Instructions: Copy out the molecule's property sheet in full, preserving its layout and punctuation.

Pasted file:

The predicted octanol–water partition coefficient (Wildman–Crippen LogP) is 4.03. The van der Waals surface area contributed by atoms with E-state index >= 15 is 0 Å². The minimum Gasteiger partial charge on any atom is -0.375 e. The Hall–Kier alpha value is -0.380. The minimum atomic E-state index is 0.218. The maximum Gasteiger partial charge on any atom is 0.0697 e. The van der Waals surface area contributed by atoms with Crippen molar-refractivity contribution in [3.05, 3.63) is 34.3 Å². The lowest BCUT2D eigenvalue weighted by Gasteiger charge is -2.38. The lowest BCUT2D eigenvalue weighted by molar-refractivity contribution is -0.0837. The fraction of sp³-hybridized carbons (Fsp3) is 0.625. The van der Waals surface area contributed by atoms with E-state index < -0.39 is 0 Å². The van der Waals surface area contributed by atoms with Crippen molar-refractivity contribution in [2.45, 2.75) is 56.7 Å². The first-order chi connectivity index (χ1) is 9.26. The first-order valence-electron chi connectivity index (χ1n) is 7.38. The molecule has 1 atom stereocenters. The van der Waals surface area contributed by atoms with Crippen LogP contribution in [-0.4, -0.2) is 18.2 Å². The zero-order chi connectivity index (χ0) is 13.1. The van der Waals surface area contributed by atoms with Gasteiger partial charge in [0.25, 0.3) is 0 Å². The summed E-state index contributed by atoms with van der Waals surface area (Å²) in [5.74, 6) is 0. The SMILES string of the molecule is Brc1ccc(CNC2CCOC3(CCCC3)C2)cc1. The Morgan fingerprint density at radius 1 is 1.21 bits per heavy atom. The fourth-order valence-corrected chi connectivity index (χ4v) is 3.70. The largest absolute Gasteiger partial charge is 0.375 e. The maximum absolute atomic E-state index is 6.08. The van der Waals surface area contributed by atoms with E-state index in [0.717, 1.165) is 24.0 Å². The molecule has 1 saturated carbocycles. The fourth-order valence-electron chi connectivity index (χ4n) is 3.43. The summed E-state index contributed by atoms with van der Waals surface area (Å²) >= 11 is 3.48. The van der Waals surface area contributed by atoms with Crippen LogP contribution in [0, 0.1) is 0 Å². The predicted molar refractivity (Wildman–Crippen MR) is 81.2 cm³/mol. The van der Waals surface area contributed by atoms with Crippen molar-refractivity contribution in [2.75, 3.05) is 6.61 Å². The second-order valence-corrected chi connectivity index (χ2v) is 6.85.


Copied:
The predicted octanol–water partition coefficient (Wildman–Crippen LogP) is 4.03. The van der Waals surface area contributed by atoms with E-state index >= 15 is 0 Å². The minimum Gasteiger partial charge on any atom is -0.375 e. The Hall–Kier alpha value is -0.380. The minimum atomic E-state index is 0.218. The maximum Gasteiger partial charge on any atom is 0.0697 e. The van der Waals surface area contributed by atoms with Crippen molar-refractivity contribution in [3.05, 3.63) is 34.3 Å². The lowest BCUT2D eigenvalue weighted by Gasteiger charge is -2.38. The lowest BCUT2D eigenvalue weighted by molar-refractivity contribution is -0.0837. The fraction of sp³-hybridized carbons (Fsp3) is 0.625. The van der Waals surface area contributed by atoms with E-state index < -0.39 is 0 Å². The van der Waals surface area contributed by atoms with Crippen molar-refractivity contribution in [2.45, 2.75) is 56.7 Å². The first-order chi connectivity index (χ1) is 9.26. The first-order valence-electron chi connectivity index (χ1n) is 7.38. The molecule has 1 atom stereocenters. The van der Waals surface area contributed by atoms with Crippen LogP contribution in [-0.4, -0.2) is 18.2 Å². The zero-order chi connectivity index (χ0) is 13.1. The van der Waals surface area contributed by atoms with Gasteiger partial charge in [0.25, 0.3) is 0 Å². The summed E-state index contributed by atoms with van der Waals surface area (Å²) in [5.74, 6) is 0. The SMILES string of the molecule is Brc1ccc(CNC2CCOC3(CCCC3)C2)cc1. The Morgan fingerprint density at radius 1 is 1.21 bits per heavy atom. The fourth-order valence-corrected chi connectivity index (χ4v) is 3.70. The largest absolute Gasteiger partial charge is 0.375 e. The maximum absolute atomic E-state index is 6.08. The van der Waals surface area contributed by atoms with E-state index in [0.717, 1.165) is 24.0 Å². The molecule has 1 saturated carbocycles. The fourth-order valence-electron chi connectivity index (χ4n) is 3.43. The summed E-state index contributed by atoms with van der Waals surface area (Å²) >= 11 is 3.48. The van der Waals surface area contributed by atoms with Crippen LogP contribution in [0, 0.1) is 0 Å². The predicted molar refractivity (Wildman–Crippen MR) is 81.2 cm³/mol. The van der Waals surface area contributed by atoms with Crippen molar-refractivity contribution in [2.75, 3.05) is 6.61 Å². The second-order valence-corrected chi connectivity index (χ2v) is 6.85.